Selecting the right technology is crucial to ensuring reliable and effective monitoring of assets. Two prominent options, satellite and cellular devices, each bring their own set of advantages and considerations to the table. If you don’t know the difference, that’s okay, we will be discussing the pros and cons of each. To help you make an informed decision based on your specific needs.
Understanding Data Collection:
Collecting useful data for assets, whether remotely or on-site, is a paramount undertaking. The selection between satellite and cellular devices depends on having an understanding of their operational disparities. Both technologies encompass fundamental data gathering capabilities, gathering real-time location, engine run time, service alerts, and battery voltage. However, what truly makes them different is the range of service and suitability for different job site conditions.
Satellite Devices: Connecting Beyond Boundaries
Global Coverage: One of the standout features of satellite devices is their global coverage. They operate independently of cellular networks, relying on a constellation of satellites that span the entire globe. This makes them ideal for tracking assets in remote or off-the-grid locations where cellular signals might be weak or non-existent. It covers about 96% of the world.
Reliability in Remote Areas: Satellite devices shine in areas with limited infrastructure. Whether it’s tracking assets through desolate terrains, monitoring equipment in remote Chukar areas, or keeping tabs on your assets that are moving back and forth from job site to job site, satellite connectivity ensures a consistent and reliable link to GPS satellites.
High Initial Costs: However, the expansive coverage and reliability of satellite devices often come with higher initial costs. The hardware is typically between $199-$249, the subscription plans tend to be pricier compared to their cellular counterparts.
Extended Battery Life: Satellite devices often feature longer battery life, a critical factor for assets in motion or distant locations. We have some that will use three AAA batteries that last a couple years and some that are solar module driven that can last 8 years. The ability to operate on minimal power ensures that these devices can keep tracking for extended periods without frequent batter replacements.
Cellular Devices: Real-Time Tracking with Network Support
Cost-Effectiveness: Cellular devices leverage existing cellular networks, making them a cost-effective choice for tracking assets in areas with reliable network coverage. Initial costs are typically lower, and subscription plans may offer competitive pricing.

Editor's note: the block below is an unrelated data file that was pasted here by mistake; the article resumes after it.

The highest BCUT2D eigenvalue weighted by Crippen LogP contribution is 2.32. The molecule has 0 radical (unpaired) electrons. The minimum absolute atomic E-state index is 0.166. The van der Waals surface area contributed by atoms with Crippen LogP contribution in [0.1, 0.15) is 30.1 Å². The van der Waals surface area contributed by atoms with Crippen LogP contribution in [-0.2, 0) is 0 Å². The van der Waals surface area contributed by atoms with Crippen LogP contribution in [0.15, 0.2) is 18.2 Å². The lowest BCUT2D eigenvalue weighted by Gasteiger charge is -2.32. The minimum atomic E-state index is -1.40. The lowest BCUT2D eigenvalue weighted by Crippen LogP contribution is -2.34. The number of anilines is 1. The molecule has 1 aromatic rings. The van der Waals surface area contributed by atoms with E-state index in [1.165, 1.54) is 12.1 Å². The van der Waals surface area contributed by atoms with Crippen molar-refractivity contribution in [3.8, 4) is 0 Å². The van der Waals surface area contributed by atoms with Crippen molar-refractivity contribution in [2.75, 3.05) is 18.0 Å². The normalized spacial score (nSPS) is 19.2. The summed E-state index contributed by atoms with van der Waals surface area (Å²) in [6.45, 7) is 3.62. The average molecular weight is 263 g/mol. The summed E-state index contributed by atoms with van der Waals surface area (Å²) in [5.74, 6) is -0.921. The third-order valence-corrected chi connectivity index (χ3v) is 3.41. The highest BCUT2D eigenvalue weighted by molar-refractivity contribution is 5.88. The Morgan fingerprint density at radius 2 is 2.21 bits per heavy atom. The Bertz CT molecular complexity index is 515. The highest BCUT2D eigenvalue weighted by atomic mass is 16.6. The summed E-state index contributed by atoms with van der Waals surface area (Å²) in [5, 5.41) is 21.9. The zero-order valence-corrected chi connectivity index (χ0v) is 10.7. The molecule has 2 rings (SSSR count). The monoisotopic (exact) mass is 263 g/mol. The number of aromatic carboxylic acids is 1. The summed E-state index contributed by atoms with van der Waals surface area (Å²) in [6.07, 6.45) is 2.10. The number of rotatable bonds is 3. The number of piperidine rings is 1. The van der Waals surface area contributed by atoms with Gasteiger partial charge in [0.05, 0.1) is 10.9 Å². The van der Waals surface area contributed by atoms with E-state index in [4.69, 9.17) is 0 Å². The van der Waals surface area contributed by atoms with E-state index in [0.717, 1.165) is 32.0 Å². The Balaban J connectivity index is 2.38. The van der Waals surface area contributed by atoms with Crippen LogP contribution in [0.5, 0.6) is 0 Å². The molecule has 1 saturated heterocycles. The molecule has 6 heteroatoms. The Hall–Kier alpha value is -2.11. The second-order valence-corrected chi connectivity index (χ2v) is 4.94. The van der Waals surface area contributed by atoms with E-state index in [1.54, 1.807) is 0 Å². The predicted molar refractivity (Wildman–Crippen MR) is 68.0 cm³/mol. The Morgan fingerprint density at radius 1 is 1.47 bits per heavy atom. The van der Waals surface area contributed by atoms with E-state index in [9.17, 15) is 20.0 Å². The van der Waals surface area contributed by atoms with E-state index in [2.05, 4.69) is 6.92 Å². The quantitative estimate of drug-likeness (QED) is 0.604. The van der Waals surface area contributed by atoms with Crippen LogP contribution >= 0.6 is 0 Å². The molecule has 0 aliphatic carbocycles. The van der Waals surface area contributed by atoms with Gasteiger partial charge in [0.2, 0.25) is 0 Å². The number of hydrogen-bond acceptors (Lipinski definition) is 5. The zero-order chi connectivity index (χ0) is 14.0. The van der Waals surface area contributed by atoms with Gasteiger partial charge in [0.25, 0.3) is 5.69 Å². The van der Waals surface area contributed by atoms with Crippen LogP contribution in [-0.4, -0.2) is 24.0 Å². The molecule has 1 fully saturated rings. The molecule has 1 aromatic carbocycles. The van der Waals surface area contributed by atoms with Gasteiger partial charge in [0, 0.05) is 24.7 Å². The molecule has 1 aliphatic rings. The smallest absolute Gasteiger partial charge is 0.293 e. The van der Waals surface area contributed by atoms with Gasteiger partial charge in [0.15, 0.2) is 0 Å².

Real-Time Tracking: In areas with robust cellular coverage, these devices provide real-time tracking updates. This is advantageous for applications where immediate location information is crucial, such as fleet management or monitoring shipments in urban areas.
Limited Coverage in Remote Areas: The primary limitation of cellular devices is their dependence on cellular networks. In remote or rural locations with weak or no signal, tracking accuracy and reliability may be compromised. This makes them less suitable for applications requiring global coverage or operation in isolated environments.
Regular Charging Requirements: Cellular devices may have shorter battery life if real-time data is needed compared to their satellite counterparts. Regular charging or connection to a power source is often necessary, particularly for assets in constant motion or frequent use.
Choosing the Right Fit: Considerations for Decision-Making
- Satellite: Ideal for global or remote tracking where cellular coverage is limited.
- Cellular: Suited for urban or well-connected environments with reliable cellular networks.
- Satellite: Higher upfront costs, potentially offset by extended battery life.
- Cellular: Generally more cost-effective upfront, with ongoing subscription fees.
- Satellite: Offers reliable tracking even in areas with weak or no cellular signal.
- Cellular: Provides real-time updates in areas with strong cellular coverage.
- Satellite: Longer battery life if using ones with solar modules, suitable for assets in distant locations.
- Cellular: Battery can be managed via two way communication to last longer.
The selection between satellite and cellular GPS technologies represents a strategic decision that’s based upon the requirements of asset monitoring. By discussing the distinctive attributes of each technology, businesses can tailor their choices to align seamlessly with their operational needs. Geographical considerations, budget constraints, and the imperative for real-time updates make an impact on your decision making process. Ensuring not only accurate data collection but also making it easy to monitor and collect data in any terrain.